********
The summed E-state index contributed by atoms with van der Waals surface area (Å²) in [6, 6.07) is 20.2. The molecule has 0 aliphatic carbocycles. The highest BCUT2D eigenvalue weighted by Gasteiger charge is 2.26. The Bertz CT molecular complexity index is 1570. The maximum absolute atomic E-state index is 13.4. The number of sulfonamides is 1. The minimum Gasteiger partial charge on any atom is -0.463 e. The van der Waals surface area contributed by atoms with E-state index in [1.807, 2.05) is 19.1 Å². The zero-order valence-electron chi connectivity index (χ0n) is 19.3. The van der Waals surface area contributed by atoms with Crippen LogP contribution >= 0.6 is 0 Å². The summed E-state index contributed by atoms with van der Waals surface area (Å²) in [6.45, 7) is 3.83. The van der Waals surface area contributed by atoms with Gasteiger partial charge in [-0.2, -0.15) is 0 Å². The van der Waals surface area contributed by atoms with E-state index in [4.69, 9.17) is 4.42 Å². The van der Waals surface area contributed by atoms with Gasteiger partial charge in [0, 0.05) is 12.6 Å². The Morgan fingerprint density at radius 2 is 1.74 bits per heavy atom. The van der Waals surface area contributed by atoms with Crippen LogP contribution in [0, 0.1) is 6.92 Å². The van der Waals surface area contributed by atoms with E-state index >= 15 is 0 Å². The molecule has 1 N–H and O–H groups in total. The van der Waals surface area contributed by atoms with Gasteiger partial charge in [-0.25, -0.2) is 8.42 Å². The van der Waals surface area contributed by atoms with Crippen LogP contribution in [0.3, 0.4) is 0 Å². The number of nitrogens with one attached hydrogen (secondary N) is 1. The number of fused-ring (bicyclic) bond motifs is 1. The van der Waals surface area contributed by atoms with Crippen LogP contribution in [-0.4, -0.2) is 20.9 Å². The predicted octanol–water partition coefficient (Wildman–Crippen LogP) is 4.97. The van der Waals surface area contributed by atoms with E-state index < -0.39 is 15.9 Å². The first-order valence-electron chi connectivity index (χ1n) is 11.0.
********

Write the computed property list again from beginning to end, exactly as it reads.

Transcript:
The summed E-state index contributed by atoms with van der Waals surface area (Å²) in [6, 6.07) is 20.2. The molecule has 0 aliphatic carbocycles. The highest BCUT2D eigenvalue weighted by Gasteiger charge is 2.26. The Bertz CT molecular complexity index is 1570. The maximum absolute atomic E-state index is 13.4. The number of sulfonamides is 1. The minimum Gasteiger partial charge on any atom is -0.463 e. The van der Waals surface area contributed by atoms with E-state index in [1.807, 2.05) is 19.1 Å². The zero-order valence-electron chi connectivity index (χ0n) is 19.3. The van der Waals surface area contributed by atoms with Crippen LogP contribution >= 0.6 is 0 Å². The summed E-state index contributed by atoms with van der Waals surface area (Å²) in [6.45, 7) is 3.83. The van der Waals surface area contributed by atoms with Gasteiger partial charge in [-0.2, -0.15) is 0 Å². The van der Waals surface area contributed by atoms with E-state index in [4.69, 9.17) is 4.42 Å². The van der Waals surface area contributed by atoms with Gasteiger partial charge in [0, 0.05) is 12.6 Å². The Morgan fingerprint density at radius 2 is 1.74 bits per heavy atom. The van der Waals surface area contributed by atoms with Crippen LogP contribution in [0, 0.1) is 6.92 Å². The van der Waals surface area contributed by atoms with E-state index >= 15 is 0 Å². The molecule has 1 N–H and O–H groups in total. The van der Waals surface area contributed by atoms with Gasteiger partial charge in [-0.25, -0.2) is 8.42 Å². The van der Waals surface area contributed by atoms with Crippen LogP contribution in [0.3, 0.4) is 0 Å². The number of nitrogens with one attached hydrogen (secondary N) is 1. The number of fused-ring (bicyclic) bond motifs is 1. The van der Waals surface area contributed by atoms with Crippen LogP contribution in [-0.4, -0.2) is 20.9 Å². The predicted octanol–water partition coefficient (Wildman–Crippen LogP) is 4.97. The van der Waals surface area contributed by atoms with E-state index < -0.39 is 15.9 Å². The first-order valence-electron chi connectivity index (χ1n) is 11.0.